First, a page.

So, what about Facebook?
Facebook Messenger’s “Business” Platform
From April 2014, Facebook began removing the messaging feature from its main smartphone app and forced users to download the Messenger app instead. There was a predictable outcry from some users (“Noooo, change!!!”). Indeed, a few of my friends still protest about having to use Messenger. But the reality is, Facebook had no choice. To his credit, Mark Zuckerberg realised that Messenger had to become its own platform when he saw what WeChat was doing.
In its annual F8 conference last March, Facebook announced two initiatives for Messenger. But despite many rave reviews from tech blogs and news sites, what was announced was underwhelming – especially if we compare it to what WeChat already has.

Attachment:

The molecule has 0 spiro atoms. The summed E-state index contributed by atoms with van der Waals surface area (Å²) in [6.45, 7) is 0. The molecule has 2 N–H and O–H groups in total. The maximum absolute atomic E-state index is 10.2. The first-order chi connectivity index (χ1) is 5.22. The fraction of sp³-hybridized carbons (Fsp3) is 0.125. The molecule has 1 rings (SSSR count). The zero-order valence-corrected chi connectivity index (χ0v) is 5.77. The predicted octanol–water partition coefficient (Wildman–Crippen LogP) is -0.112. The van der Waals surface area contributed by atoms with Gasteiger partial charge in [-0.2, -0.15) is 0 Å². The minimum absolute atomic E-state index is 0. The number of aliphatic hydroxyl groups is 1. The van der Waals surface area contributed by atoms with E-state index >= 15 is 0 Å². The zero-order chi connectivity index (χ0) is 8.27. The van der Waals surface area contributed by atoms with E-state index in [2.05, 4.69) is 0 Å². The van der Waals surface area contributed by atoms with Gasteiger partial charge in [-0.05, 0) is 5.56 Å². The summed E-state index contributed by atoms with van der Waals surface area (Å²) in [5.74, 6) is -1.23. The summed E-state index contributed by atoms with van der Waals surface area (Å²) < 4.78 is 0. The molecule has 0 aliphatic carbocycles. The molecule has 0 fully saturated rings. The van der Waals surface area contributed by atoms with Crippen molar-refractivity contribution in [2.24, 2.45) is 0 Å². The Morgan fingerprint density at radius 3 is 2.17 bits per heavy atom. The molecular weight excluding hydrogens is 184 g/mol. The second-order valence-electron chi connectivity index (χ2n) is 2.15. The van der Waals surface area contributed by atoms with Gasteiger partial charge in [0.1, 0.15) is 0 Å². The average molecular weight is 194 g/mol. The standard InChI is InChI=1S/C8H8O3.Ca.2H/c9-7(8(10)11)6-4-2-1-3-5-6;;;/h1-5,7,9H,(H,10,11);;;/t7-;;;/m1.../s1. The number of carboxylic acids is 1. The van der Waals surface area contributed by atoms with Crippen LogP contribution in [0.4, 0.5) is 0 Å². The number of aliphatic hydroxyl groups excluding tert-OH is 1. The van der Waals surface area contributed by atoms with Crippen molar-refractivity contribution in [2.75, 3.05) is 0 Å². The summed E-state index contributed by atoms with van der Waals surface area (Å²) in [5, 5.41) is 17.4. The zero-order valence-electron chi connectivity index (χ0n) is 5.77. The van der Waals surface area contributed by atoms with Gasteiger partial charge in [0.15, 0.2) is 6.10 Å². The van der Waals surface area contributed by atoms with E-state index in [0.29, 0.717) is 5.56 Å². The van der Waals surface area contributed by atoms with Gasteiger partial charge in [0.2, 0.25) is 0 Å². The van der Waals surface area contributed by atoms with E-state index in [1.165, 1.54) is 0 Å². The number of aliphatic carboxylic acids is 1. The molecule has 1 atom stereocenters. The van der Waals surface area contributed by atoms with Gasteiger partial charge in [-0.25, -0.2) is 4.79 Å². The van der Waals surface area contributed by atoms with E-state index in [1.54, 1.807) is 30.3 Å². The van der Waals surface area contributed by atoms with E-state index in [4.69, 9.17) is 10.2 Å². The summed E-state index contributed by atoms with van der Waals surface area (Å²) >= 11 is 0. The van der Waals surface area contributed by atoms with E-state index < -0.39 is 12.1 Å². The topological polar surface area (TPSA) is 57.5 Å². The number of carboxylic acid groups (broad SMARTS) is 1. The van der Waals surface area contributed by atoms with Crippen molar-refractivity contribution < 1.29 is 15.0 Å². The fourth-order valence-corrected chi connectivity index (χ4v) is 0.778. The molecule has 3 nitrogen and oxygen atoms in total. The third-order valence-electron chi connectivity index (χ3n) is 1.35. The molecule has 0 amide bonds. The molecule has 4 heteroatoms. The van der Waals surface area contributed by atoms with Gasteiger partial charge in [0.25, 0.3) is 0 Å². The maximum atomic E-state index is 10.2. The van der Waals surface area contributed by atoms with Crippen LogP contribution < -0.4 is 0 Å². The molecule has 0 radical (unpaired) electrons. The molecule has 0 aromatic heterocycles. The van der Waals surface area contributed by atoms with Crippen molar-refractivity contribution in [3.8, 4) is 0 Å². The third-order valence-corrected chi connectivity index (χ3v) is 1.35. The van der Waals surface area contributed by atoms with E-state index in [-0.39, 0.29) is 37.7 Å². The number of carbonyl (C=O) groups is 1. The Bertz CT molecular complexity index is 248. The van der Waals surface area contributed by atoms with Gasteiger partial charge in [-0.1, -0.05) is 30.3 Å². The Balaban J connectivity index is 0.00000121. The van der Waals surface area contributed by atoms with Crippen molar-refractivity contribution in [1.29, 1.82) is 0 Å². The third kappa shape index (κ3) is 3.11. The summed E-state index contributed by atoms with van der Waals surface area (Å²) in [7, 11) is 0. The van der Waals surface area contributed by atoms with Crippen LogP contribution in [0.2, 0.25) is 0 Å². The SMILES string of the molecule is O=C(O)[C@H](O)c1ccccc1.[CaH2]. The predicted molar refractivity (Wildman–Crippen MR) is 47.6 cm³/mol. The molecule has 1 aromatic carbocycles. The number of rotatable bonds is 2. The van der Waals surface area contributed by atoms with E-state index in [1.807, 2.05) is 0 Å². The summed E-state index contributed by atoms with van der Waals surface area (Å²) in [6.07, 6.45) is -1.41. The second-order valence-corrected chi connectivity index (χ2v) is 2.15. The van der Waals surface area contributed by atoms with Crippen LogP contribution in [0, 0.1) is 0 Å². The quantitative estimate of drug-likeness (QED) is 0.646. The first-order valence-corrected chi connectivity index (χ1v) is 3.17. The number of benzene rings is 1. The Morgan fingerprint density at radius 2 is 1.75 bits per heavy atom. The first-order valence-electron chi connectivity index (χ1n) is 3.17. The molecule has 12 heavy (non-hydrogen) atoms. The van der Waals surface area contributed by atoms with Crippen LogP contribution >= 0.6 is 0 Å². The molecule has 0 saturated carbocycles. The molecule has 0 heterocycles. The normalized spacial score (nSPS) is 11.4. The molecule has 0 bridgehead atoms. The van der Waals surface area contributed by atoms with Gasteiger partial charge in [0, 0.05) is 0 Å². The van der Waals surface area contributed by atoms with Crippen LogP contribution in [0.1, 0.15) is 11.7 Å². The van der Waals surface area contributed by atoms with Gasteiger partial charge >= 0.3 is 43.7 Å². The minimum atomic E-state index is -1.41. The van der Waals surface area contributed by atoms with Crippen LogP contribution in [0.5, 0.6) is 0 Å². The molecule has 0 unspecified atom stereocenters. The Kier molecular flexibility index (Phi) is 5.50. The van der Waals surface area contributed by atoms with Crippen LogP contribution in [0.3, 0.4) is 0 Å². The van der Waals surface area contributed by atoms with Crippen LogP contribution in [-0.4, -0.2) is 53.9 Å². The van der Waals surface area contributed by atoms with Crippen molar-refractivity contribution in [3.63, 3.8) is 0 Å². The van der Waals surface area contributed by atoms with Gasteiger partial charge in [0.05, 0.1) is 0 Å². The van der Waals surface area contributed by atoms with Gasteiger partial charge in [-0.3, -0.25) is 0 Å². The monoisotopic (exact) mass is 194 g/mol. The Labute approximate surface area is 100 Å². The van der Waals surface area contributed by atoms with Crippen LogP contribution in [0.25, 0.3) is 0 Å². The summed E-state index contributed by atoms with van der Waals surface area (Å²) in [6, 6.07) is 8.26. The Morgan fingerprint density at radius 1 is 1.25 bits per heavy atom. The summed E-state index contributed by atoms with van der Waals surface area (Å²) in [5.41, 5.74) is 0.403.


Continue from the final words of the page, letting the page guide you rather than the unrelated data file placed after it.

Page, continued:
The first initiative was Messenger Platform, which enables developers to build apps that integrate with Messenger. The problem is, there’s no e-commerce component. So the apps being built are, basically, sticker apps. Ok, so ho-hum on that one. What about the second announcement? That was labeled Business on Messenger and it lets companies communicate with their customers in Messenger. For example, to track an online shipment. Well, that’s a start. But providing customer support inside Messenger is hardly Facebook going “All In On E-Commerce,” as a Forbes headline breathlessly put it.
Perhaps we’ll see more substantial e-commerce initiatives in Messenger in the 2016 F8 conference, in April. But as of now, Facebook’s Messenger platform is years behind WeChat, Japan’s Line app and South Korea’s KakaoTalk. Although you wouldn’t know it reading Silicon Valley press coverage.
Snapchat’s Ephemeral E-commerce